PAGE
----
Relationship between emergency presentation, systemic inflammatory response, and cancer-specific survival in patients undergoing potentially curative surgery for colon cancer

Crozier, J.E., Leitch, E.F., McKee, R.F., Anderson, J.H., Horgan, P.G. and McMillan, D.C. (2009) Relationship between emergency presentation, systemic inflammatory response, and cancer-specific survival in patients undergoing potentially curative surgery for colon cancer. American Journal of Surgery, 197(4), pp. 544-549. (doi:10.1016/j.amjsurg.2007.12.052)

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Publisher's URL: http://dx.doi.org/10.1016/j.amjsurg.2007.12.052

Abstract

Background Emergency presentation is recognized to be associated with poorer cancer-specific survival following curative resection for colorectal cancer. The present study examined the hypothesis that an enhanced systemic inflammatory response, prior to surgery, might explain the impact of emergency presentation on survival. Methods In all, 188 patients undergoing potentially curative resection for colorectal cancer were studied. Of these, 55 (29%) presented as emergencies. The systemic inflammatory response was assessed using the Glasgow Prognostic Score (mGPS), which is the combination of an elevated C-reactive protein (>10 mg/L) and hypoalbuminemia (<35 g/L). Results In the emergency group, tumor stage was greater (P < 0.01), more patients received adjuvant therapy (P < 0.01) more patients had an elevated mGPS (P < 0.01), and more patients died of their disease (P < 0.05). The minimum follow-up was 12 months; the median follow-up of the survivors was 48 months. Emergency presentation was associated with poorer 3-year cancer-specific survival in those patients aged 65 to 74 years (P < 0.01), in both males and females (P < 0.05), in the deprived (P < 0.01), in patients with tumor-node-metastasis (TNM) stage II disease (P < 0.01), in those who received no adjuvant therapy (P < 0.01), and in the mGPS 0 and 1 groups (P < 0.05) groups. On multivariate survival analysis of patients undergoing potentially curative surgery for TNM stage II colon cancer, emergency presentation (P < 0.05) and mGPS (P < 0.05) were independently associated with cancer-specific survival. Conclusions These results suggest that emergency presentation and the presence of systemic inflammatory response prior to surgery are linked and account for poorer cancer-specific survival in patients undergoing potentially curative surgery for colon cancer. Both emergency presentation and an elevated mGPS should be taken into account when assessing the likely outcome of these patients.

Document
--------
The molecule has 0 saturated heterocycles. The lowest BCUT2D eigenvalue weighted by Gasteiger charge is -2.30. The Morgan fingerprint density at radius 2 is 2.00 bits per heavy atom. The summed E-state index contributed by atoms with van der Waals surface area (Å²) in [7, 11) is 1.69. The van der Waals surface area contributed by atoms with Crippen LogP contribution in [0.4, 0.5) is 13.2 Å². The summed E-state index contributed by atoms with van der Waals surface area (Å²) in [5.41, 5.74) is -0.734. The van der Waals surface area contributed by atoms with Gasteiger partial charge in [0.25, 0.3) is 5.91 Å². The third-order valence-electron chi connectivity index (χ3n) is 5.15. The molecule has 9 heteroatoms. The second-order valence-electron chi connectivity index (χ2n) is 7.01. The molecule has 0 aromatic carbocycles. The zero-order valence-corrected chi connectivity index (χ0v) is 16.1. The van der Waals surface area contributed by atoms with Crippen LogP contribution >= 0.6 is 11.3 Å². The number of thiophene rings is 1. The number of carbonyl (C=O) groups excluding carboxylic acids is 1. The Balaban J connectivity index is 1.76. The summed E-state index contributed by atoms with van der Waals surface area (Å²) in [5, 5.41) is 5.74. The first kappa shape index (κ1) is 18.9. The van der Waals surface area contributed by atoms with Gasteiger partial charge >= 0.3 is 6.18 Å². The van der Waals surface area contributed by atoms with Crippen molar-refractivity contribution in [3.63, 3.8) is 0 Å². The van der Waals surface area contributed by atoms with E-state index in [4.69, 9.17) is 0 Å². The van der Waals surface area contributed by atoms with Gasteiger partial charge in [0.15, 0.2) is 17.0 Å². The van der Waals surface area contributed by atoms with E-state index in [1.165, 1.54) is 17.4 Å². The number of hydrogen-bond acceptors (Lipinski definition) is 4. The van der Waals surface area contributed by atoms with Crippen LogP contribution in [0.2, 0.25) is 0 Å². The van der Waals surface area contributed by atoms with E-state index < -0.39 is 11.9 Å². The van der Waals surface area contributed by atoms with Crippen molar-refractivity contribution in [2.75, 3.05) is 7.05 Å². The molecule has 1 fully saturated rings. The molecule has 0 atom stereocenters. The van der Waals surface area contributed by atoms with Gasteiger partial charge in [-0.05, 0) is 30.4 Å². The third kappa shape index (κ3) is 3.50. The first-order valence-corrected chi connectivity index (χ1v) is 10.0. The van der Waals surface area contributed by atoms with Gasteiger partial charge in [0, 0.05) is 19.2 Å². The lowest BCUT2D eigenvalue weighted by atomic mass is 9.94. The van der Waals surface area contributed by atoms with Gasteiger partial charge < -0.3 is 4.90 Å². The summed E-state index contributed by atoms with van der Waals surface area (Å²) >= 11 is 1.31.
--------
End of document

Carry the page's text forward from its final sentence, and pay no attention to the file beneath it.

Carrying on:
Item Type:Articles
Status:Published
Refereed:Yes
Glasgow Author(s) Enlighten ID:McMillan, Professor Donald
Authors: Crozier, J.E., Leitch, E.F., McKee, R.F., Anderson, J.H., Horgan, P.G., and McMillan, D.C.
Subjects:R Medicine > R Medicine (General)
R Medicine > RD Surgery
College/School:College of Medical Veterinary and Life Sciences > School of Medicine, Dentistry & Nursing > Clinical Specialities
Journal Name:American Journal of Surgery
Journal Abbr.:Am. J. Surg.
ISSN:0002-9610
Published Online:10 July 2008
Copyright Holders:Copyright © 2009 Elsevier
First Published:First published in Journal of American Surgery 197(4):544-549
Publisher Policy:Reproduced in accordance with the copyright policy of the publisher.

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